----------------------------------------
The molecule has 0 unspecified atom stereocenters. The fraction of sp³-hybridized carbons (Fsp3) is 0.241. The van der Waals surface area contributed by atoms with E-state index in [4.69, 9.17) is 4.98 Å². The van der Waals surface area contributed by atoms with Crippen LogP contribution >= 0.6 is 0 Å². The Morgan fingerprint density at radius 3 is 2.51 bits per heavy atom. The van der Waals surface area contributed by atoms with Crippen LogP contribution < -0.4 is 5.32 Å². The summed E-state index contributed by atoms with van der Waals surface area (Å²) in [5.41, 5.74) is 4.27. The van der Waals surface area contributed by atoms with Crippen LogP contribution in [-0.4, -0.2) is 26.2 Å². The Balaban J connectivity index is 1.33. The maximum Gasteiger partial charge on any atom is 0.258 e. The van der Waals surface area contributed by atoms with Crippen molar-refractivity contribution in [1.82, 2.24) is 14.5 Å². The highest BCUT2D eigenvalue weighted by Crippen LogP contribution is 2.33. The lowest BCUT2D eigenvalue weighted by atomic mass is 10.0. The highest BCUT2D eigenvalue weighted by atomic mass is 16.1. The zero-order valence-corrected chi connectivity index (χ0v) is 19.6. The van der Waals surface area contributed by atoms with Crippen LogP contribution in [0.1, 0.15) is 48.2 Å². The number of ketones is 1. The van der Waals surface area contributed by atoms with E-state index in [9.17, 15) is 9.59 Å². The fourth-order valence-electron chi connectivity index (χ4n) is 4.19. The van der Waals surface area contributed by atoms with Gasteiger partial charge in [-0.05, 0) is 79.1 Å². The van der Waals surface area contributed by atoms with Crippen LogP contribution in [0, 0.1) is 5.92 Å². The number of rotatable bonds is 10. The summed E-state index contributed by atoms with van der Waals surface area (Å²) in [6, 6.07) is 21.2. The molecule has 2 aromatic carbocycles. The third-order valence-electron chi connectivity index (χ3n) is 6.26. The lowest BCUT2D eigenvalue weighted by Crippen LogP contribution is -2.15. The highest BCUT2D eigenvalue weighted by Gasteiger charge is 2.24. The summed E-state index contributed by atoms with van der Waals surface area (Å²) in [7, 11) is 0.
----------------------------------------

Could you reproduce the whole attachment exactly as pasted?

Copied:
The molecule has 0 unspecified atom stereocenters. The fraction of sp³-hybridized carbons (Fsp3) is 0.241. The van der Waals surface area contributed by atoms with E-state index in [4.69, 9.17) is 4.98 Å². The van der Waals surface area contributed by atoms with Crippen LogP contribution >= 0.6 is 0 Å². The Morgan fingerprint density at radius 3 is 2.51 bits per heavy atom. The van der Waals surface area contributed by atoms with Crippen LogP contribution < -0.4 is 5.32 Å². The summed E-state index contributed by atoms with van der Waals surface area (Å²) in [5.41, 5.74) is 4.27. The van der Waals surface area contributed by atoms with Crippen LogP contribution in [-0.4, -0.2) is 26.2 Å². The Balaban J connectivity index is 1.33. The maximum Gasteiger partial charge on any atom is 0.258 e. The van der Waals surface area contributed by atoms with Crippen molar-refractivity contribution in [1.82, 2.24) is 14.5 Å². The highest BCUT2D eigenvalue weighted by Crippen LogP contribution is 2.33. The lowest BCUT2D eigenvalue weighted by atomic mass is 10.0. The highest BCUT2D eigenvalue weighted by atomic mass is 16.1. The zero-order valence-corrected chi connectivity index (χ0v) is 19.6. The van der Waals surface area contributed by atoms with Crippen LogP contribution in [0.1, 0.15) is 48.2 Å². The number of ketones is 1. The van der Waals surface area contributed by atoms with E-state index in [9.17, 15) is 9.59 Å². The fourth-order valence-electron chi connectivity index (χ4n) is 4.19. The van der Waals surface area contributed by atoms with Gasteiger partial charge in [-0.05, 0) is 79.1 Å². The van der Waals surface area contributed by atoms with Crippen LogP contribution in [0, 0.1) is 5.92 Å². The number of rotatable bonds is 10. The summed E-state index contributed by atoms with van der Waals surface area (Å²) in [6, 6.07) is 21.2. The molecule has 2 aromatic carbocycles. The third-order valence-electron chi connectivity index (χ3n) is 6.26. The lowest BCUT2D eigenvalue weighted by Crippen LogP contribution is -2.15. The highest BCUT2D eigenvalue weighted by Gasteiger charge is 2.24. The summed E-state index contributed by atoms with van der Waals surface area (Å²) in [7, 11) is 0.